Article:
The 20-year term of validity of a patent can be extended for up to five years with a supplementary protection certificate (SPC). In that regard, the EU regulations concerning SPCs for medicinal products and plant protection products apply directly in Slovenia.

SPC applications are lodged with, and SPCs are granted by, SIPO. Slovenian law provides that an SPC is valid up to five years; however, given the direct applicability of the EU regulations, a further six-month extension under the EU Regulation on medicinal products for paediatric use3 is also available.

An extension to the patent term may also be available in case of war or similar extreme circumstances for the duration of the event, but for no longer than five years.

For an invention that is novel, industrially applicable and achieved with a creative work, a short-term patent can be granted (excluded from this type of patentability are inventions of a process, plant type and animal variety). A short-term patent is valid for 10 years following the application date.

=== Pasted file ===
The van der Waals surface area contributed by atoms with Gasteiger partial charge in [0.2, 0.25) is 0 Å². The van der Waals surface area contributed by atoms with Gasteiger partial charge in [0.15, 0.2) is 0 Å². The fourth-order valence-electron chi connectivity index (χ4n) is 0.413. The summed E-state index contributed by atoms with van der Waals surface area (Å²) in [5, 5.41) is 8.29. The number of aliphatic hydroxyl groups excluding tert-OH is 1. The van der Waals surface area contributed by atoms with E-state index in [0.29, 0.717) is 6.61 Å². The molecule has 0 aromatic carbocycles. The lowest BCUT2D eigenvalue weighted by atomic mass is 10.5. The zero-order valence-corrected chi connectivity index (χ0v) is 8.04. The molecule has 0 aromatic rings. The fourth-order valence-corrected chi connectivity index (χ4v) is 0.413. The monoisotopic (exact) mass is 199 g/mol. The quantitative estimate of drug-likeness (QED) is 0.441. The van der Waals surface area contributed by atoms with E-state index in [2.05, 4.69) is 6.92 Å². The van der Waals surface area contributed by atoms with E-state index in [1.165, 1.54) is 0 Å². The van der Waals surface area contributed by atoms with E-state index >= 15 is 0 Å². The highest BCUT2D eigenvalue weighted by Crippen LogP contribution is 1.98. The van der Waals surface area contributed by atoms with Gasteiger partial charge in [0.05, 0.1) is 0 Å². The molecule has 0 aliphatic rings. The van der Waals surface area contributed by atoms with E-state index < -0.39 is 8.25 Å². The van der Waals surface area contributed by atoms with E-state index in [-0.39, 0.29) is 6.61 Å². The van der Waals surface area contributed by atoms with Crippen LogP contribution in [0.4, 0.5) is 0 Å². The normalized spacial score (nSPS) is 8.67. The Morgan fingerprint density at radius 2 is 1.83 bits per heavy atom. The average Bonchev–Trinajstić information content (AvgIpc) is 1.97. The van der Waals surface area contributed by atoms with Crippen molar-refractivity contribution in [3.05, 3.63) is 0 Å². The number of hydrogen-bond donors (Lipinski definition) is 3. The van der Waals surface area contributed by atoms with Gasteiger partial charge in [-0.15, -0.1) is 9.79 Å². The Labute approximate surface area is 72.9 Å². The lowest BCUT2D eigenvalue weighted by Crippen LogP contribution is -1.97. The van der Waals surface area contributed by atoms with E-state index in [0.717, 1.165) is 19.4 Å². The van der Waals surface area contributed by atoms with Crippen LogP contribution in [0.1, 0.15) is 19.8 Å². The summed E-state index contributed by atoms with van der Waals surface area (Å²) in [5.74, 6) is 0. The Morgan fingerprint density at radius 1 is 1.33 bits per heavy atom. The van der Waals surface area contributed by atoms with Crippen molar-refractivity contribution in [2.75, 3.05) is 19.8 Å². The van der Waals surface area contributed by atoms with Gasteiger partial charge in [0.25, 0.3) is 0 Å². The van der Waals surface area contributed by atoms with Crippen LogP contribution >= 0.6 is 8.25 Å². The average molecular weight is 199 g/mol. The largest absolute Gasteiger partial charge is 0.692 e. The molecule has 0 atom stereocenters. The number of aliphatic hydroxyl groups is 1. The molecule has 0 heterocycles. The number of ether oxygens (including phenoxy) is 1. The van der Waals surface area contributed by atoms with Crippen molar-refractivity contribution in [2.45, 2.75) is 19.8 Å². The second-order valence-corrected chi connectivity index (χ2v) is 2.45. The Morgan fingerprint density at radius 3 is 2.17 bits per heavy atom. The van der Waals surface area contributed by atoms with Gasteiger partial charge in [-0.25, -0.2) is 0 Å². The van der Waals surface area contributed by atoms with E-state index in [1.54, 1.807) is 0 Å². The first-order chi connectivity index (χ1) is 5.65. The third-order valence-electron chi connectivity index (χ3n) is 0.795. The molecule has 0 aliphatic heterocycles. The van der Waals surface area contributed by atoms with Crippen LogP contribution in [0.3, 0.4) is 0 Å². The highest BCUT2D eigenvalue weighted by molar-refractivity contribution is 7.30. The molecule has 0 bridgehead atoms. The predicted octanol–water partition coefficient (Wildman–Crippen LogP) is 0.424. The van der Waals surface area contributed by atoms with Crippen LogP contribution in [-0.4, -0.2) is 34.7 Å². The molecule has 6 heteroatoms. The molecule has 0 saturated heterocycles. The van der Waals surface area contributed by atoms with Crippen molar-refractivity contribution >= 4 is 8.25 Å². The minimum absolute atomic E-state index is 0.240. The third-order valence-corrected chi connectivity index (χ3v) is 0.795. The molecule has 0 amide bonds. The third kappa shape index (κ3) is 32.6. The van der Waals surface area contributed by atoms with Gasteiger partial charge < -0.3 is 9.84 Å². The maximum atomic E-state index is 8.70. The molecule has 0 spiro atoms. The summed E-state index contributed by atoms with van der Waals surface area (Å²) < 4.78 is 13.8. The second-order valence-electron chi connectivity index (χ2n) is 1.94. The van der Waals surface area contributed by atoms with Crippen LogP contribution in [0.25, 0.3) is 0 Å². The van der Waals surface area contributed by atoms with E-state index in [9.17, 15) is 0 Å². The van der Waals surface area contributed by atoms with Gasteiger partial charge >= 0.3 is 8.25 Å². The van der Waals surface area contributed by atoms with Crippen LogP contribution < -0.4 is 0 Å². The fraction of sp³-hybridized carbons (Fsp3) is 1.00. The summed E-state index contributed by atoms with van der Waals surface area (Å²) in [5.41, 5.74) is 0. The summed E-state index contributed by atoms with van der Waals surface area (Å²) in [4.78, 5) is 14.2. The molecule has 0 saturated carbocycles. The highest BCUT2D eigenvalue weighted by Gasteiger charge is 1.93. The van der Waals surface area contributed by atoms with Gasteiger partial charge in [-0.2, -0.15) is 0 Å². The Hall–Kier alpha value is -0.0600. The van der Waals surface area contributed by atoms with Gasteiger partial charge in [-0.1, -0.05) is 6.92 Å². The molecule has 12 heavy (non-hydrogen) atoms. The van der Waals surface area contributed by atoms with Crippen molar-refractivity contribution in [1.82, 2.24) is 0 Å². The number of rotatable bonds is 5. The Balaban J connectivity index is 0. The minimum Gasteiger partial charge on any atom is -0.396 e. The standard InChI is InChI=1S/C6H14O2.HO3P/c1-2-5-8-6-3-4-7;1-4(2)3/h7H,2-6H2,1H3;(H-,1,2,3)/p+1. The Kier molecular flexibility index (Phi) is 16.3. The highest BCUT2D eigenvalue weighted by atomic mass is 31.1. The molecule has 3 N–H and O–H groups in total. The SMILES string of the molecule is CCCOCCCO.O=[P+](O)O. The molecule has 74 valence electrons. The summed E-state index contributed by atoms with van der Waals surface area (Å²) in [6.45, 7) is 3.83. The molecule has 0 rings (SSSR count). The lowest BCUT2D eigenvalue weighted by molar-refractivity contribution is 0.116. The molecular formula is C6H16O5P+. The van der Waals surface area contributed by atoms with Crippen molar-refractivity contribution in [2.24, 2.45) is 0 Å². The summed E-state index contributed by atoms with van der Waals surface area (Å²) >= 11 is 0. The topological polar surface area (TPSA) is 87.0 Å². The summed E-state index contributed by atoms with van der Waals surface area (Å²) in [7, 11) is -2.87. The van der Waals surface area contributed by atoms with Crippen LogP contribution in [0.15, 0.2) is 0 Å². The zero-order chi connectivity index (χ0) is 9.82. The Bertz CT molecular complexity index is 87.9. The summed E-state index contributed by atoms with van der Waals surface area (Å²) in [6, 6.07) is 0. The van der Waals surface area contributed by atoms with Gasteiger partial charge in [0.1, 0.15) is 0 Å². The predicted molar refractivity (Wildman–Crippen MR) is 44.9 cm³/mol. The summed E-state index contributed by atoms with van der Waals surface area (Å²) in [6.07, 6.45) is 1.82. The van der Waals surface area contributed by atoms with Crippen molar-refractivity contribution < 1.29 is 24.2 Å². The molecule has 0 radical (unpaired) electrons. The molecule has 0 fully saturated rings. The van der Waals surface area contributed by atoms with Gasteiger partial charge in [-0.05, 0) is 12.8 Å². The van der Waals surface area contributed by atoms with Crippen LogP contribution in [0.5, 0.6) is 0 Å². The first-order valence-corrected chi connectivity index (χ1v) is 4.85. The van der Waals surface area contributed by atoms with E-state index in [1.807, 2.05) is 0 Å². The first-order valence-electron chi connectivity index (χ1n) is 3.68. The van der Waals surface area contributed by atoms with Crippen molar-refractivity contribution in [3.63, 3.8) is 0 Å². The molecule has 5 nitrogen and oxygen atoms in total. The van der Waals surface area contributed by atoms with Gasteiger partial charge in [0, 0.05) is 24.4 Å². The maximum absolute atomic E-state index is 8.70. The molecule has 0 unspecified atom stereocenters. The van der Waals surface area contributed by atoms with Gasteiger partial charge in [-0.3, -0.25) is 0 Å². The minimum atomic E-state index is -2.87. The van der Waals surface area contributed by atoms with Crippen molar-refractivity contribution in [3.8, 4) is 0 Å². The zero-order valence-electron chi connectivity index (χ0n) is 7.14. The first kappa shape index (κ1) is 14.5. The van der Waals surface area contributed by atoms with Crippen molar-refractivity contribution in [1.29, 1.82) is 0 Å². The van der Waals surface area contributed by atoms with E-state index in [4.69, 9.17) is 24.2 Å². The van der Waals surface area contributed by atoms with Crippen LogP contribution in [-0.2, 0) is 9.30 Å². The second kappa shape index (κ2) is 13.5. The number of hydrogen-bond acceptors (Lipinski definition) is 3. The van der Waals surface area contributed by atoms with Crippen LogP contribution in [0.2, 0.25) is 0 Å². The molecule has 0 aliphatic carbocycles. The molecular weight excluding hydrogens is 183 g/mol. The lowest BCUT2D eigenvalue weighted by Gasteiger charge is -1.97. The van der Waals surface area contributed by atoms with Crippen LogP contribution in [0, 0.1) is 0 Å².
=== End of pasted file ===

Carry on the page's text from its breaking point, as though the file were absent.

Short-term patents are also granted based on a prima facie review of patentability. Generally, rules applicable to patents also apply mutatis mutandis to short-term patents unless the law provides otherwise. No declaratory decision is issued in respect of a short-term patent. There is no established court practice on what the mutatis mutandis application of rules regulating patents means, for example, in relation to enforcement of a short-term patent.

Procedure in patent enforcement and invalidity actions

The Ljubljana District Court has exclusive jurisdiction to decide on patent enforcement and invalidity actions as well as on interim injunction applications. Judges who are designated to hear patent cases are judges of the commercial division of the Ljubljana District Court; they are not designated solely to patent matters.

Prosecution of patents in Slovenia is very limited as SIPO does not undertake a full examination of national patents; therefore, invalidity issues are raised and resolved mostly in litigation before the court.